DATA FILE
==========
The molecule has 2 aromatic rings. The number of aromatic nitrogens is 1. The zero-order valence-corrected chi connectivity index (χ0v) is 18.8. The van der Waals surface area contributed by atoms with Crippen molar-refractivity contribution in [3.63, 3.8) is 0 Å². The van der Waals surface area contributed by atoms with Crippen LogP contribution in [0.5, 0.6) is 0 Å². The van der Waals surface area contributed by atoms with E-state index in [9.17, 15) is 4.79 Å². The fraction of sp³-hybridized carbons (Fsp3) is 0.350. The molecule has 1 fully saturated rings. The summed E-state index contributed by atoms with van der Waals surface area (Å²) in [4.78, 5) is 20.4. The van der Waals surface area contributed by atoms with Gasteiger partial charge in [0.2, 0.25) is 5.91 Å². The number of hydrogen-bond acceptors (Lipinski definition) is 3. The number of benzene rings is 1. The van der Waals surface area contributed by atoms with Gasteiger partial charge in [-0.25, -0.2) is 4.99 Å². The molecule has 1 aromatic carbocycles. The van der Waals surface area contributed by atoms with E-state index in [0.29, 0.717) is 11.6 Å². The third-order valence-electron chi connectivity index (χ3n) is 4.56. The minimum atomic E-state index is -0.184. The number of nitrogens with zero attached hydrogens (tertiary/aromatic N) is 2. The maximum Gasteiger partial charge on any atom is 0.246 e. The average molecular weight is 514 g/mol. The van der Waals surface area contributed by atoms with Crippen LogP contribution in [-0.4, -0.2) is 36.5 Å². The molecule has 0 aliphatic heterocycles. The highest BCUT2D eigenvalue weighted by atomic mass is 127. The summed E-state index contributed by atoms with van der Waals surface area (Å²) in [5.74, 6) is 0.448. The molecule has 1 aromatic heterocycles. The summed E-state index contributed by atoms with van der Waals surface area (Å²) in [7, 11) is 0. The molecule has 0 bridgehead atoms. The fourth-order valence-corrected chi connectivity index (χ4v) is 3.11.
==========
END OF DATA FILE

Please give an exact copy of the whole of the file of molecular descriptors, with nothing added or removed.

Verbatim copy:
The molecule has 2 aromatic rings. The number of aromatic nitrogens is 1. The zero-order valence-corrected chi connectivity index (χ0v) is 18.8. The van der Waals surface area contributed by atoms with Crippen molar-refractivity contribution in [3.63, 3.8) is 0 Å². The van der Waals surface area contributed by atoms with Crippen LogP contribution in [0.5, 0.6) is 0 Å². The van der Waals surface area contributed by atoms with E-state index in [9.17, 15) is 4.79 Å². The fraction of sp³-hybridized carbons (Fsp3) is 0.350. The molecule has 1 fully saturated rings. The summed E-state index contributed by atoms with van der Waals surface area (Å²) in [4.78, 5) is 20.4. The van der Waals surface area contributed by atoms with Gasteiger partial charge in [0.2, 0.25) is 5.91 Å². The number of hydrogen-bond acceptors (Lipinski definition) is 3. The number of benzene rings is 1. The van der Waals surface area contributed by atoms with Gasteiger partial charge in [-0.25, -0.2) is 4.99 Å². The molecule has 1 aromatic carbocycles. The van der Waals surface area contributed by atoms with E-state index in [0.29, 0.717) is 11.6 Å². The third-order valence-electron chi connectivity index (χ3n) is 4.56. The minimum atomic E-state index is -0.184. The number of nitrogens with zero attached hydrogens (tertiary/aromatic N) is 2. The maximum Gasteiger partial charge on any atom is 0.246 e. The average molecular weight is 514 g/mol. The van der Waals surface area contributed by atoms with Crippen LogP contribution in [-0.4, -0.2) is 36.5 Å². The molecule has 0 aliphatic heterocycles. The highest BCUT2D eigenvalue weighted by atomic mass is 127. The summed E-state index contributed by atoms with van der Waals surface area (Å²) in [5.74, 6) is 0.448. The molecule has 1 aromatic heterocycles. The summed E-state index contributed by atoms with van der Waals surface area (Å²) in [7, 11) is 0. The molecule has 0 bridgehead atoms. The fourth-order valence-corrected chi connectivity index (χ4v) is 3.11.